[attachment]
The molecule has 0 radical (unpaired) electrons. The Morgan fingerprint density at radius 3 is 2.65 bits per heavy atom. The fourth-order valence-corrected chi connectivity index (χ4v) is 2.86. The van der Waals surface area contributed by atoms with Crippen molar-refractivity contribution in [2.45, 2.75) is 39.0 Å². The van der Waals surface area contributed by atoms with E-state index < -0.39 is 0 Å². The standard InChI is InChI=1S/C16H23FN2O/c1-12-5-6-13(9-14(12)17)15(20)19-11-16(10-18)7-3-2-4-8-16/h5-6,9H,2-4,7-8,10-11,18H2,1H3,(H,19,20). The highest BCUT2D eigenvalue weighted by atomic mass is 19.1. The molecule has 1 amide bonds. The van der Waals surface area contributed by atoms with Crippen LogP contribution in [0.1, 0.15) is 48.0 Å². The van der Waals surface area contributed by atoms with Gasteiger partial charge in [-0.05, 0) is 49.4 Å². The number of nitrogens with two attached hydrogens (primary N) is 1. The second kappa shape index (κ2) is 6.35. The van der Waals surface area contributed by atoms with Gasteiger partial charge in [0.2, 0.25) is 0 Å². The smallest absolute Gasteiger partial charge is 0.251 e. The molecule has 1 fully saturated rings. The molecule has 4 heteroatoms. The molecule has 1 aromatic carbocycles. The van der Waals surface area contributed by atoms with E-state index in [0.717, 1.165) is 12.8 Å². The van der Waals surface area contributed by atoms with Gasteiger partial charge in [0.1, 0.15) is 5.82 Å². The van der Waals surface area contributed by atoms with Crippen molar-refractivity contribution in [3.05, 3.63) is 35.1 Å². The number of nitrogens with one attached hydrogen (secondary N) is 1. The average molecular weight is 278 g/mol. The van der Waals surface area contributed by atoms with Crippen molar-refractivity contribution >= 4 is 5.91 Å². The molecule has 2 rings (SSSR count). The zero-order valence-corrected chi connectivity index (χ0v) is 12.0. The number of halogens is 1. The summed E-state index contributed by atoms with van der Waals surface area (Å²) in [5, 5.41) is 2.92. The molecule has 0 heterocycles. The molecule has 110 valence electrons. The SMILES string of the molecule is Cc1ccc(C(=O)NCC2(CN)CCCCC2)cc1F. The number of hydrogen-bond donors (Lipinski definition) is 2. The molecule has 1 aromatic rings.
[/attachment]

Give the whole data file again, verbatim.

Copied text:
The molecule has 0 radical (unpaired) electrons. The Morgan fingerprint density at radius 3 is 2.65 bits per heavy atom. The fourth-order valence-corrected chi connectivity index (χ4v) is 2.86. The van der Waals surface area contributed by atoms with Crippen molar-refractivity contribution in [2.45, 2.75) is 39.0 Å². The van der Waals surface area contributed by atoms with E-state index < -0.39 is 0 Å². The standard InChI is InChI=1S/C16H23FN2O/c1-12-5-6-13(9-14(12)17)15(20)19-11-16(10-18)7-3-2-4-8-16/h5-6,9H,2-4,7-8,10-11,18H2,1H3,(H,19,20). The highest BCUT2D eigenvalue weighted by atomic mass is 19.1. The molecule has 1 amide bonds. The van der Waals surface area contributed by atoms with Crippen LogP contribution in [0.1, 0.15) is 48.0 Å². The van der Waals surface area contributed by atoms with Gasteiger partial charge in [-0.05, 0) is 49.4 Å². The number of nitrogens with two attached hydrogens (primary N) is 1. The second kappa shape index (κ2) is 6.35. The van der Waals surface area contributed by atoms with Gasteiger partial charge in [0.2, 0.25) is 0 Å². The smallest absolute Gasteiger partial charge is 0.251 e. The molecule has 1 fully saturated rings. The molecule has 4 heteroatoms. The molecule has 1 aromatic carbocycles. The van der Waals surface area contributed by atoms with E-state index in [0.717, 1.165) is 12.8 Å². The van der Waals surface area contributed by atoms with Gasteiger partial charge in [0.1, 0.15) is 5.82 Å². The van der Waals surface area contributed by atoms with Crippen molar-refractivity contribution in [3.05, 3.63) is 35.1 Å². The number of nitrogens with one attached hydrogen (secondary N) is 1. The average molecular weight is 278 g/mol. The van der Waals surface area contributed by atoms with Crippen molar-refractivity contribution >= 4 is 5.91 Å². The molecule has 2 rings (SSSR count). The zero-order valence-corrected chi connectivity index (χ0v) is 12.0. The number of halogens is 1. The summed E-state index contributed by atoms with van der Waals surface area (Å²) in [5, 5.41) is 2.92. The molecule has 0 heterocycles. The molecule has 110 valence electrons. The SMILES string of the molecule is Cc1ccc(C(=O)NCC2(CN)CCCCC2)cc1F. The number of hydrogen-bond donors (Lipinski definition) is 2. The molecule has 1 aromatic rings.